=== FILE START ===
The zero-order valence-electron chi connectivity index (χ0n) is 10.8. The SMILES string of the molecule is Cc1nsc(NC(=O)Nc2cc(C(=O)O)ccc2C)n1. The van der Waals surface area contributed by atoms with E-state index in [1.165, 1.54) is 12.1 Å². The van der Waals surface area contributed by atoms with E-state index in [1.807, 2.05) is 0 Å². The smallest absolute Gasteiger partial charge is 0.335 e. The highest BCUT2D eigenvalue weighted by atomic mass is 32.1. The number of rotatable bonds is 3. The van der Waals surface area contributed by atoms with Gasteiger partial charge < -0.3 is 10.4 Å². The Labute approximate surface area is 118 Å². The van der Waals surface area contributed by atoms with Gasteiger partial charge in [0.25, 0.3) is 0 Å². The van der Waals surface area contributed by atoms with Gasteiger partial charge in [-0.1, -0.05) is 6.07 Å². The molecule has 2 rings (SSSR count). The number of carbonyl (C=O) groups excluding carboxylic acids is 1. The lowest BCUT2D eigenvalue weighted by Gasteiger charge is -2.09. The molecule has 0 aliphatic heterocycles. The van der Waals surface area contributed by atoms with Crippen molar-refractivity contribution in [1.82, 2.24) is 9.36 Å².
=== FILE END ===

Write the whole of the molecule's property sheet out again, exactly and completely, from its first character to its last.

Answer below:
The zero-order valence-electron chi connectivity index (χ0n) is 10.8. The SMILES string of the molecule is Cc1nsc(NC(=O)Nc2cc(C(=O)O)ccc2C)n1. The van der Waals surface area contributed by atoms with E-state index in [1.165, 1.54) is 12.1 Å². The van der Waals surface area contributed by atoms with E-state index in [1.807, 2.05) is 0 Å². The smallest absolute Gasteiger partial charge is 0.335 e. The highest BCUT2D eigenvalue weighted by atomic mass is 32.1. The number of rotatable bonds is 3. The van der Waals surface area contributed by atoms with Gasteiger partial charge < -0.3 is 10.4 Å². The Labute approximate surface area is 118 Å². The van der Waals surface area contributed by atoms with Gasteiger partial charge in [0.25, 0.3) is 0 Å². The van der Waals surface area contributed by atoms with Gasteiger partial charge in [-0.1, -0.05) is 6.07 Å². The molecule has 2 rings (SSSR count). The number of carbonyl (C=O) groups excluding carboxylic acids is 1. The lowest BCUT2D eigenvalue weighted by Gasteiger charge is -2.09. The molecule has 0 aliphatic heterocycles. The van der Waals surface area contributed by atoms with Crippen molar-refractivity contribution in [1.82, 2.24) is 9.36 Å².